The Mason City Globe-Gazette from Mason City, Iowa on March 18, 1931 · Page 11
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The Mason City Globe-Gazette from Mason City, Iowa · Page 11

Mason City, Iowa
Issue Date:
Wednesday, March 18, 1931
Page 11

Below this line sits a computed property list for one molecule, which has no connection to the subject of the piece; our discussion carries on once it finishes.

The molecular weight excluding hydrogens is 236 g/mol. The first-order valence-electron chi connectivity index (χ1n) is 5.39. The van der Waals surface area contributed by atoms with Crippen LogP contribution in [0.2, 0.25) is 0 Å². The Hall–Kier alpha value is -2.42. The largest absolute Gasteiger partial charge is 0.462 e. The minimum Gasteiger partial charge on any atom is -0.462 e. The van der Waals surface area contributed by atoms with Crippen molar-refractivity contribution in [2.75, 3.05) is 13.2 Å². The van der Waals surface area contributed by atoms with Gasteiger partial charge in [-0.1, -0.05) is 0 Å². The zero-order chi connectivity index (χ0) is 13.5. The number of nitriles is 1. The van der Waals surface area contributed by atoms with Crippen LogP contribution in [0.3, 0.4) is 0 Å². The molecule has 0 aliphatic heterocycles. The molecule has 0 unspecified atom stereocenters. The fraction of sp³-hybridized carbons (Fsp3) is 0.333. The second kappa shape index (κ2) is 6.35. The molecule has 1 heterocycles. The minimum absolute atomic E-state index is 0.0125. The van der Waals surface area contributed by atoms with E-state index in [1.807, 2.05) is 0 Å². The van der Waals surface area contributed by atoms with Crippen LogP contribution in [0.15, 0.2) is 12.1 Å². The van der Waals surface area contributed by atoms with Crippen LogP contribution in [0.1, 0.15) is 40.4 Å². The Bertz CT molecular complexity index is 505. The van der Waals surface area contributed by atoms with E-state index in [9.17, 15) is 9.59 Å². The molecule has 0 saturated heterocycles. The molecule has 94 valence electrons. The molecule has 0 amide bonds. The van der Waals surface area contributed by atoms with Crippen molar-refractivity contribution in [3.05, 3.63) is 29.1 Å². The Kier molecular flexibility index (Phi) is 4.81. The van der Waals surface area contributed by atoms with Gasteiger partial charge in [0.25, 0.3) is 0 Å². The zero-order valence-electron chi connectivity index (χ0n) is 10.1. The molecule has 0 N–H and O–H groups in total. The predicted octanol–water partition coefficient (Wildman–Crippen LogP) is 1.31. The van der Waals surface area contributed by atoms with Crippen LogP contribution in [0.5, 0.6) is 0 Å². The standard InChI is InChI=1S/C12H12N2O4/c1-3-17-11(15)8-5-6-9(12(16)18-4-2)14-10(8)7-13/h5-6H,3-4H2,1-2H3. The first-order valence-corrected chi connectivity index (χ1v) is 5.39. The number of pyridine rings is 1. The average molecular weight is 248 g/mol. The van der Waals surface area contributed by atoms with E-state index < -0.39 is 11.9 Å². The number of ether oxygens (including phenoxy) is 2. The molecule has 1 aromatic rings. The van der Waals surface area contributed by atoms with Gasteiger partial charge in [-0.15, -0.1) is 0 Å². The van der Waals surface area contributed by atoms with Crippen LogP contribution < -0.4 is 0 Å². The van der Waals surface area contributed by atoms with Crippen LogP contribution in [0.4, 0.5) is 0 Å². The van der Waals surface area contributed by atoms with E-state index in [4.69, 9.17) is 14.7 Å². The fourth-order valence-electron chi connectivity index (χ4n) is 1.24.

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Mason City News on This Page WEDNESDAY, MARCH 18, 1931 North Iowa's Home Newspaper March 19--Frank Miles to address joint Legion and auxiliary gathering at the armory. March 18, 19, 20 and 21--Mason City's annual spring opening. March 19, 20 and 21--North Central division of Iowa State Teachers' association to hold convention here. March 25--Nationwide business girls' banquet at the Y. W. C. A. March 30--Election of city councilmen. NORTH IOWA FARM LEADERS CONFER Mason ' Ph. 955--roof repairing or complete new roof. Builders Supp. Co. Mrs. YV. W. Naramoro is seriously ill at the home of her daughter, Mrs. G. O. Gould, 801 Washington avenue northwest. For roof repairing or a new roof call 955. Builders Supp. Co. Horace S. Beemer, X-Ray Extraction of Teeth. Penney Bldg. F. E. Wells, 925 Delaware avenue northwest, is spending a few days in Chicago on business. Spring Opening Display by C. K, Kinney the "Drapery Man," at Manning Bros, wall paper store. Leon Russell of the Russell brake- service has just returned from-Rock Island after a few days' business trip with the Bear Equipment company. He has purchased new equipment for wheel and axel alignment. Take 'advantage of the Pay Day Week Specials now being offered tbruout our store. Sam Raizes. Birth certificates have been filed for Arthur Vincent, son of Mr. and Mrs. Paul J. Callanan, Nora Springs, born ivfarch 5; Donald Eugene, son of Mr. and Mrs. G. Eveland, R. F. D. No. 4, born March 11, and Beverly Ardela, daughter of Mr. and Mrs. Owen Allen Roberts, Lincoln township, born Feb. 25. Take advantage of the Pay Day Week Specials now being offered thruout our store. Sam Raizes. Announcing new milk delivery. Guernsey miUc §10c jt. Ph. 1F4. .'··'· \ ANNOUNCEMENT ..... To the Voters of Mason City, Iowa: MANY PHASES OF BUREAU ACTIVITY ARE DISCUSSED Hearst and O'Donnell Are Speakers at Meeting of 11 Counties. The entire gamut of Farm Bureau activities from the growing of crops and the selling of livestock to the cullinary and cultural projects of women' and girls was discussed hy · representatives from 11 North Iowa counties at a conference of the second district of the Farm Bureau at the Y. M. C. A. Wednesday. Group conferences in the morning were followed by a joint session in the afternoon, at which Charles E. Hearst, president of the Iowa Farm Bureau federation, and R. F. O'Donnell, former county agent here and now manager of the Iowa Livestock LESS THAN TWO WEEKS LEFT TO OBTAIN LICENSE association were the . ,_,,_.,,, ,,,,.,,, i anuounce'tnyself as a candidate for city councilman for the three-year . y. term beginning April 1, 1932-. WESLEY J. PAGBNHART, 112 Tenth Street Northwest. Shipping speakers. Speaks on Taxes. Mr. Hearst dealt chiefly with the Farm Bureau's program of taxation, particularly the efforts to reduce the burden on farms and property by the proposed income tax. Mr. O'Donnell outlined the advances made by his organization the past few months and predicted that in the not distant future all the farmers in Iowa would have an opportunity to market thru the co-operative shipping organization. The meeting opened with four conferences in which each group took up Its own problems. Groups Hold Heelings. County Farm Bureau presidents met with A. B. Myhr, director of the state federation. Secretaries and treasurers met under the leadership of Art Mallory, Hampton, organization expert of the organization. Mrs. W. H. Jacobs, Forest City, district home project leader, met with the county chairmen of women's committees and home dem,- bnatration agents. A fourth group " - · · · - - · · · · How about that dog, young- fellah ? Did you know that all licenses expire April 1? There's the danger of the. dog pound if attention to this matter is delayed much longer. Most of you, of course, have made arrangements for this duty. But perhaps there are a few who are genuinely worried about the prospect. Well,'for these boys'(and girls too) there's a friend. He is willing- to dip into his pocket for the money to pay your dog license if you will satisfy the following conditions: Bring to the Globe-Gazette business office two brief letters --one front your parents or guardian and one from your teacher--assuring this friend that you are both deserving and in need. You will wish to be fair about this, of course. For if without really needing it you accepted the" benefits of this kind offer, you might be depriving some other child of-his dog, In any event, remember that less than two weeks more remain in which to take care of that license matter. 2,000 TEACHERS WILL COME HERE FOR CONVENTION Final Preparations Made by Officials, Committees for Visitors. Officials and committees ,of the North Central division of the'Iowa State Teachers association have made final preparations for entertaining nearly 2,000 teachers at the convention which opens here Thursday night. Sessions of the convention, which will be marked by addresses by prominent educators, win come to a close Saturday. Boy Scouts will be on hand during the sessions to direct the -visitors to various meeting places .and to give assistance. Rehearsals for the North Central high school .band will start Thursday morning in the high school. One hundred fifty- seven musicians will participate in this band.. The North Central band will leaders. ANNOUNCEMENT To the Voters of Mason City, Iowa: As a supporter of the city manager form of government, I hereby announce myself as a candidate for re-election as city councilman for the three-year terra beginning April 1, 1932. HERMAN M. KNUDSON, 15 Thirteenth St. S. E. Clayton Cabbell, 16, Dies; Funeral Plans Are Not Yet Complete Clayton Walter Cabbell, 16 years old, 807 Harrison avenue southwest., died at his home Tuesday evening. He had been confined to his bed about three vfaeks. Funeral arrangements are not yet complete. He leaves his parents, Mr. 'and Mrs. Orpheus Cabbell, six sisters, Audrey, Jean Marie, Eleanore, Marvel, Marlon, Glennore, four brothers, Orpheus, Jr., Donald, Edgar and Glenn, all at home. Son, 10, Is Buried. NASHUA, March 18.--Funeral services for Robert Brown, 10, son of Mr. and Mrs. B. A. Brown, who died Monday at the Waverly hospital of spinal meningitis, were held at tho family home, four miles west of Nashua, Wednesday afternoon, the Rev. E. E. Clements, conducting the services. Burial was in Greenwood cemetery. Farm Wanted We have customer with building located close in-- 44x165 feet, well leased to a large corporation at $]25 per month. The property is worth $20,000, carries first mortgage of $10,000. Owner wants a good Iowa farm. For Further Particulars Call ECK mos rhone 134 Krcsgo Bldg. CHIEF OF POLICE CHECKS NUMBERS Cutting Thru Oil Station Drives Is Dangerous, Says Sanford. Following a warning against cutting thru oil station drives to avoid corners issued hy F. R. Sanford, chief of police, several weeks ago, station attendents of certain stations have made a record of license numbers of cars violating the warning. Numbers checked and verified by the police department are: 17-7660; 17-3271; 17-7167; 17-3372; 17-8610; 17 T 8154 and 41-2192. Running thru station drives is dangerous and must not become a practice, Chief Sanford declared. Many cars use the drives to avoid stop signs on boulevarded streets on which traffic is unusually heavy thus defeating the purpose of the signs, according to the chief. INJURED BOYS ARE IMPROVED Raymond Hughes, Most Seriously Injured of Group, Is Better. All six high school hoys injured in an automobile crash near Rudd Monday night have shown improve^ ment and are doing well, according to physicians at Park hospital. Three boys are still at the hospital. Raymond Hughes, 18 Adams avenue southwest, most seriously injured; of the group, showed consider a b'l a improvement, physicians said.' Hughes suffered concussions and injuries to his head and hands. Junior Seney, 622 Washington avenue southwest, and Durwood Smith, 1012 Carolina avenue southeast, are still in the hospital. Glade Sperry, Howard Ross and Stanley Wilson were the other boys hurt In the accident which occurred at the intersection of two highways as the group was returning from a conference with music faculty members a t . the college at Cedar Falls. Ross, who was driving the car, make its appearance at 7:30 o'clock Thursday night. The Rev. W. H. Spence, pastor of the First Methodist church, will give the invocation. Mayor B. S .Selby will give an address of welcome and A. B. Rankin, Hampton, president of the association, will make announcements. Judge Harry Olson of the Chicago- municipal court will give an address on "The Legion of Biology." Friday the genera! association sessions will continue, together with a series of conferences, specializing in the different requirements for teachers. Mrs. S. E. Vedder, 88, Former Local Woman, Succumbs at Duluth Mrs. S. E. Vedder, 88, a former resident of Mason City, died in a hospital at Duluth Wednesday morning. She had been ill three months. Funeral services will be held at Mason City but final arrangements have not been completed. The Rev. William L. Dibble will be in charge of the services. Mrs. Vedder was a member of the local Congregational church. Mrs. Vedder is survived by five children, Grant Vedder, Summit, HI.; Nettie A. Buirge, Proctor, Minn.; Emma J. Buirge, Minneapolis; Mrs. P. P. Simmons, Rosebud, Canada; and Mrs. H. H. Telford, 233 First street southwest. A son George died in 1917. Mr. Vedder died previously. received a broken wrist. was ruined. The car EIGHT ARRESTED Daly Epigrams! Trying to stand upon one's dignity often results In a hard fall. WilDlLYCc fLUMBINO I HEATING A Timely-- loan has started many a prosperous enterprise or averted a threatening crisis. · A monthly or weekly payment plan can be arranged for you. UNITED SERVICE THORNTON BANK CASE REVERSED Garnishment of Proceeds From Farm Sale Is Upheld. Judge M. F. Edwards' decision for the defendant in the case of the First National bank of Thornton vs. Nick Neve was reversed by the Iowa supreme court, according to an announcement Wednesday morning. The case involved the garnishment of the clerk in an auction of chattels on the Neve farm to satisfy a judgment to the amount of $1,100 in behalf of the bank. The garnishment was served after the sale had been concluded. When garnished, Mr. Neve filed a claim of exemption, which was sustained by Judge Edwards. L,. R. Boomhower, L. A. Moe and N. Levinson represented the farmer. The matter was appealed to. the supreme court by R. F. Clough, attorney for the bank. 40 Hours Devotion at St. Joseph's Church A 40 hours devotion period will open in St. Joseph's Catholic church Thursday morning. This will be conducted by the Rev. Charles McDonnell of Loyola university at Chicago. Liquor Concerned in Majority of Cases Handled by Police Court. Tom George, 215% South Federal avenue, arrested on South Federal avenue and charged with disorderly conduct, forfeited a 5100 bond when he failed to appear at police court Wednesday morning. He had a small quantity of intoxicating liquor when arrested, according to records. C. J. Corbin and William Lumley, 'both of Hampton arrested on South Federal avenue and charged with intoxication Tuesday night, were each fined $10 and costs. William E. White, 422 First street northwest, arrested in the 100 block on South Federal avenue and charged with disorderly conduct, was released on a 515 bond. He did not appear at court Wednesday. Peter-Finger, 1102 Third street southwest, arrested on South Federal avenue, forfeited a 515 nond' on a charge of intoxication. Leonard Lee, 215 Seventh street jouthwest, was fined $10 and costs and Herbert French, 517 Washing- on avenue southwest, was fined ;25 and costs on charges of intoxication. They were arrested on Washington avenue southwest while ighting. French, who is 19 years old, was released on a suspended :ine recently. Don E. Boever, 816 Marlison avenue northwest, was fined 55 for speeoing. Avery Theater at Garner Has Opening Several from Mason City attended the premier opening of the new Avery theater at Garner Tuesday night. Lester Milligan, secretary of the Mason City Chamber of Commerce, expressed greetings from the Mason City organization at the brief program before the showing of the pictures. Dr. George Bemis presided. He introduced Charles Marks, manager, and several'others, who gave short talks. The Tuesday night program was for stockholders and their guests and the Wednesday night performance for the public. SPRiNGOPENING WEDNESDAY EVE Windows to Be Unveiled at 7:30 O'Clock; Large Crowd Expected. The final touches in the preparations were added early Wednesday for the unveiling of show windows at 7:30 o'clock Wednesday evening, an event that will formally inaugurate the annual spring opening of Mason City retailers. With weather conditions agreeable, a record crowd was being expected for the event Wednesday evening, as well as for Thursday, Tri- day and Saturday, thru which the opening will continue. Several retailers are planning special events in connection with tha opening. REGISTRATION IS HEAVY IN CITY Two City Councilmen to Be Chosen by Election JMarch 30. A comparatively heavy registration has been made during 1 the past few days, according to J. H. McEwen, city clerk. The final day to register for the city election Is Friday. A total of 263 registrations had been made Tuesday night when the last check was made. Of that-number about 16 were corrections in address. To be eligible to .vote persons not registered must register, anyone who has changed his address must correct the address and anyone who has changed her name by marriage or divorce must reregister. Other persons previously registered who have voted during- the past four years do not need to reregister, according to rules. The city election is to be held March 30 at which time two city councilmcn will be elected. MISS SAMUELSDN TO BE SPEAKER AT LEGION PARTY Auxiliary Sextet to Sing; Ramona Lies veld to Dance at Meeting. Misa Agnea Samuelson, superintendent of public instruction, will be one \! the speakers at the joint Legion ;ind auxiliary party at the armory Thursday evening, according to H. H. Boyce, chairman of the program committee of Clausen-Worden post. Miss Samuelson Is coming to Mason City this week to take part in the annual convention of the north central division of the Iowa Teachers association. Frank Miles, editor of the lown. Legionaire, is also to give an address at the Legion gathering. A musical feature on the program will be the initial appearance of the new auxiliary sextet under the leadership of Mrs. C. Z. Smith. Others in the sextet are: Mrs. H. J. Blewett Mrs. H. H. Boyce,. Mrs. Nels Malm. Mrs. Paul Loomis and Mrs. L. N. Beck. The singers will be accompanied on the piano by Mrs; David Cast. Miss Ramona Liesveld will appear on the program in an interpretive dance. W. Earl Hall will lead the assembly in community singing. The program will be followed t with a dance. McManus Will Talk to Y's Men's Club Robert E. McManus of the Imperial Fox farm northeast of Mason City, will give a lecture at the meeting of the Y's Men's club Thursday night in the Y. M. C. A. He will speak on the raising of silver foxes jjncl the qualities and characteristic.) of fox furs. Jack Welsh will sing Irish songs. The program will follow the 1 serving- 5f dinner at 6;30 o'clock. John Simon arid Victor Glass are in charge of the program. J. W. Cooper to'Conduct Series of Meetings Here The Rev. J. W. Cooper who spoke in the Alliance Gospel Tabernacle, GIG North Delaware avenue in February, will be back for a series of meetings starting Thursday. Ths meetings will continue till March 29. Two meetings will be held each day except Saturday, when only an evening meeting will be held. The afternoon meetings on weekdays will begin at 2 p. m. and the evening meetings at 8 p. m. On Sunday the afternoon meeting will begin at 3 p. m. CARE OF THE EYES SHOULD BEGIN DURING SCHOOL DAYS In youth the wearing of "part time glasses" will save present and future vision. Frequently we prescribe "constant glasses" for people who have neglected their eyesight in youth. Rest time glasses aid in winning diplomas We will not advise glasses unless you need them. J. H. GKEVE OPTOMETRIST Phono 658 1st Natl. Hunk Dumb Boy Adopted. MARKED TREE, Ark., March 18. (UP)--American Legion members here have adopted a deaf and dumb boy, sending him to a school for the deaf equipped with new clothes and spending money and an allowance. me. Mount Vernon Jtoard Also Votes to Keep Out Married Teachers Information reached the office of the county superintendent, Mr.i Pearl Tannar, Wednesday that school directors of Mount Vernon township also voted not to hire married women as teachers. Mount Var non installed two new directors, Art Peterson of district No. 4 and Harrv Foster of No. 9. C. L. Nichols was re-elected president. Eugene O'Neill's new play wil take three nights to run. At leaal it'll have a run of three nights.-- B'nai B'rith Messenger. Madison' Community Program Presented Musical numbers and moving pictures were presented at the meeting of the Madison school community center Tuesday night in the Madison school. W. H. Tilton was in charge of the program. This included banjo selections by Miss Elaine Collins, musical numbers by Fred Shaffer on his portable organ and two reels of educational pictures and two reels of comedy pictures. No meeting will be held next week. DR. T. S. CLARK OSTEOPATIHC PHYSICIAN M. B. A. Bldg. Phono 3193 Evenings By Appointment We Will Wash or Grease Your Car for 99c Cars called for and delivered without charge. This is the regular §1.50 wash! S. R. CHEVROLET CO. First nnd Washington S. W. It may be TONIGHT! -- COAL -- BLUE RIBBON J?Q 7C LUMP C O A L . . . . 35. 13 RAINBOW £7 ftft LUMP COAL tj I .UU PHONE 1176 Consolidated COAL CO. Honestly, now --· If ono of thnso llttlo attacks of indigestion in your home suddenly .changed to Acute Indigestion (and it may any time) --could you bring Sure Rcliof? You CAN! Six Bell-ans and Hot water lias meant Sure Ucliof since 1897. BELL-ANS FOR INDIGESTION SESSION TO STOP THIEVERY F a r m e r s and Officers to Hold Conference at Courthouse. A meeting of farmers and farm women will be held at the courthouse assembly room Saturday afternoon at 1:30 o'clock for the purpose of discussing plans for the combatting of thievery. Another wave of livestock stealing is taking place, in this vicinity and efforts will be made to stop this. Those calling the meeting point out that cattle, aheep, chickens, veal calves, as well as corn and potatoes are being taken. The meeting is being- called with the co-operation of the Farm Bureau and the sheriff's office. Sheriff G. E. Cress will be one of the speakers. Mason City businessmen also will give talks. "This sltuntion is becoming serious," said E. B. Cimijotti, one of the sponsors of the meeting. "We desire a large turnout of farmers and farmers' wives. We hope to work out some system of apprehending the criminals and to prevent future losses." HAVE COLOR IN CHEEKS If your skin is yellow--complexion pallid--tongue coated--appetite poor--you have a bad taste in your mouth--a lazy, no-good feeling-you should try Olive Tablets. Dr. Edwards Olive Tablets--a substitute for calomel--were prepared by Dr. Edwards after 20 years of study. Olive Tablets are a purely vegetable compound. Know them by their olive color. To have a clear, pink skin, bright eyes, no pimples, a feeling of buoyancy like childhood days, you must get at the cause. Dr. Edwards Olive Tablets act on the liver and bowels like calomel-yet have no dangerous after effects. They start the bile and help overcome constipation. Take nightly and note the pleasing- results. Millions of boxes sold yearly. 15c, 30c, 60c. ANNOUNCEMENT We have Reduced prices. Have your Car washed T'-sr orgrenscd I 3 C Sumo Quality Work ns Before LAPINER MOTOR CO. JOIN THE PARADE IN A NEW SUIT Two weeltft from Sun- iay Is ft AST 12 R . . . April 5. Huw will you Iriok ami feel? If you have a, brand New Suit you'll »jc to "alep out." Orxter Y o u r Suit, rluht today . . . newest woolens, Idlest imUerna and colors. ~MU£N'S S-FIiiKJfi SUITS $25 $29 $32,50 OTTO KAPS TAILOK f'ltj 5IUR EAGLES HALL GOOD MUSIC PUBLIC INVITED--ADMISSION 2iic Singing Festivals Held. HUNTINGTON, Tenn., March 38. (UP)--Monthly sing festivals arc held in the courthouse here. People from miles around participatu --those who cannot sing, whistle and hum. It is a growing diversi- ment. DEFECTIVE EYESIGHT is not a disease. Tho eyeball is too long or ton short or some other defect in construction. DR. H. W. KNUTSON, O. IX Over J. C. Penney Storo AUTO GLASS OF ALL 5HAPES REBLACED Now, from a standpoint of safety, as well aa comfort and appearance, you should have your automobile" glass replaced- while you wai by Davey's. As agent for non-shatterable glass. Davey's can giv e you a nevv kind of auto protection. HUGH DAVEY*$ON 1.5 S E C O N D ST S W ·· "Brighten Up" Have Wood "Brighten Up" your home. WALL DECORATING Any Kind W. K. WOOD PHONE 2489-W C - O - A - L HEATO Coal ECONOMY $ Sootless BLACK HAWK III. Lump KENTUCKY Nut ; W.G. Block PHONE 563 WHY I AM A FORD DEALER Tonight at T:30 P. M. our third and final show will be held in our building. Don't miss this opportunity to see this sound motion picture. You will see the gigantic hummer press that forms the sturdy Ford crankshaft, the coke ovens and enormous blast furnaces. It is interesting to see the glass factory and the second largest steel mill in the world. The cutaway exhibit in our showroom is equally as interesting and we invite you to inspect it. At each show we have a glass breaking- demonstration nnd show you the difference between plate ginas and shatterproof glass. Don't miss seeing the world's largest automobile factory. 500 acres under one roof and millions of dollars worth of. precision machinery. --CLAKENCE SCIIUKEI. u ick Careful T[i\l AND TOM" Dollar Cleaners 111 So. Madison Honk for Service.